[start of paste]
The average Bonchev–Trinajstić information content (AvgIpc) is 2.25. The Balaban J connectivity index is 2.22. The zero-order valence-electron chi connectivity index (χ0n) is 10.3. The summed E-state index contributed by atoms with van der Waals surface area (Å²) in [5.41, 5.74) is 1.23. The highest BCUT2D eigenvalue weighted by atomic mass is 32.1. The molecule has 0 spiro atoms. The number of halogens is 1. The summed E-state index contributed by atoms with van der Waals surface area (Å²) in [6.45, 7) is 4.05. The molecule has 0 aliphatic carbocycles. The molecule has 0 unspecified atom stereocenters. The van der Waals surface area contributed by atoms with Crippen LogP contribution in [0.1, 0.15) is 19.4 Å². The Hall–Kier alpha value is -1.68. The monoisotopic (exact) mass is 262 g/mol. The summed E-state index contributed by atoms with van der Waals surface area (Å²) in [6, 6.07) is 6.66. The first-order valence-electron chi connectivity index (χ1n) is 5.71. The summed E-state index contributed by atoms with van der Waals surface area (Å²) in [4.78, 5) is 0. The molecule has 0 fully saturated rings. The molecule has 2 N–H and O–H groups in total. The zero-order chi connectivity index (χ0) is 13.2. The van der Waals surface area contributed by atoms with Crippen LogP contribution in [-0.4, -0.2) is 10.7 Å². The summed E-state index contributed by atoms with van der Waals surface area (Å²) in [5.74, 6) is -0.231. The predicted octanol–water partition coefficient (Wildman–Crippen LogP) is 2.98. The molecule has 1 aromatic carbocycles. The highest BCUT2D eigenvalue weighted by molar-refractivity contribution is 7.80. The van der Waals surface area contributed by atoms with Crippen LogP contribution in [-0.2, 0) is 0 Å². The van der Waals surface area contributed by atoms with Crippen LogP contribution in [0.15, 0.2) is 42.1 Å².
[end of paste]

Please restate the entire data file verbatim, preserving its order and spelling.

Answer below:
The average Bonchev–Trinajstić information content (AvgIpc) is 2.25. The Balaban J connectivity index is 2.22. The zero-order valence-electron chi connectivity index (χ0n) is 10.3. The summed E-state index contributed by atoms with van der Waals surface area (Å²) in [5.41, 5.74) is 1.23. The highest BCUT2D eigenvalue weighted by atomic mass is 32.1. The molecule has 0 spiro atoms. The number of halogens is 1. The summed E-state index contributed by atoms with van der Waals surface area (Å²) in [6.45, 7) is 4.05. The molecule has 0 aliphatic carbocycles. The molecule has 0 unspecified atom stereocenters. The van der Waals surface area contributed by atoms with Crippen LogP contribution in [0.1, 0.15) is 19.4 Å². The Hall–Kier alpha value is -1.68. The monoisotopic (exact) mass is 262 g/mol. The summed E-state index contributed by atoms with van der Waals surface area (Å²) in [6, 6.07) is 6.66. The first-order valence-electron chi connectivity index (χ1n) is 5.71. The summed E-state index contributed by atoms with van der Waals surface area (Å²) in [4.78, 5) is 0. The molecule has 0 fully saturated rings. The molecule has 2 N–H and O–H groups in total. The zero-order chi connectivity index (χ0) is 13.2. The van der Waals surface area contributed by atoms with Crippen LogP contribution in [-0.4, -0.2) is 10.7 Å². The summed E-state index contributed by atoms with van der Waals surface area (Å²) in [5.74, 6) is -0.231. The predicted octanol–water partition coefficient (Wildman–Crippen LogP) is 2.98. The molecule has 1 aromatic carbocycles. The highest BCUT2D eigenvalue weighted by molar-refractivity contribution is 7.80. The van der Waals surface area contributed by atoms with Crippen LogP contribution in [-0.2, 0) is 0 Å². The van der Waals surface area contributed by atoms with Crippen LogP contribution in [0.15, 0.2) is 42.1 Å².